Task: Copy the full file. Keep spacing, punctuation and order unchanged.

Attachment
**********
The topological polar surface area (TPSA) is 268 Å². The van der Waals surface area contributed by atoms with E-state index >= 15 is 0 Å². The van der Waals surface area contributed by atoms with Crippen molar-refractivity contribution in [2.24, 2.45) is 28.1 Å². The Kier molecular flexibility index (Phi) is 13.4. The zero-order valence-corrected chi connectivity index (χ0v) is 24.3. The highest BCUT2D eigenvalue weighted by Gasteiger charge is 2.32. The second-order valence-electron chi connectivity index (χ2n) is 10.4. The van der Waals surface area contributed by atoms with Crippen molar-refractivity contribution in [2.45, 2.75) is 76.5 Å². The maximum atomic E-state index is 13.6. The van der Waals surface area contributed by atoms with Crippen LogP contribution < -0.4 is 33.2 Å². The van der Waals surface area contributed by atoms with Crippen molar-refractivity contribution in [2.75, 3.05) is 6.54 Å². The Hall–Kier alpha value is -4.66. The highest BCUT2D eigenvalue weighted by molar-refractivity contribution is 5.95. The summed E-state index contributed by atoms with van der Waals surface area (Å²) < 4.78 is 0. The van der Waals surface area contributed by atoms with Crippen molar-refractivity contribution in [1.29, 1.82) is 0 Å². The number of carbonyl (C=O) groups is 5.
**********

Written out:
The topological polar surface area (TPSA) is 268 Å². The van der Waals surface area contributed by atoms with E-state index >= 15 is 0 Å². The van der Waals surface area contributed by atoms with Crippen molar-refractivity contribution in [2.24, 2.45) is 28.1 Å². The Kier molecular flexibility index (Phi) is 13.4. The zero-order valence-corrected chi connectivity index (χ0v) is 24.3. The highest BCUT2D eigenvalue weighted by Gasteiger charge is 2.32. The second-order valence-electron chi connectivity index (χ2n) is 10.4. The van der Waals surface area contributed by atoms with Crippen molar-refractivity contribution in [2.45, 2.75) is 76.5 Å². The maximum atomic E-state index is 13.6. The van der Waals surface area contributed by atoms with Crippen LogP contribution < -0.4 is 33.2 Å². The van der Waals surface area contributed by atoms with Crippen molar-refractivity contribution in [2.75, 3.05) is 6.54 Å². The Hall–Kier alpha value is -4.66. The highest BCUT2D eigenvalue weighted by molar-refractivity contribution is 5.95. The summed E-state index contributed by atoms with van der Waals surface area (Å²) < 4.78 is 0. The van der Waals surface area contributed by atoms with Crippen molar-refractivity contribution in [1.29, 1.82) is 0 Å². The number of carbonyl (C=O) groups is 5.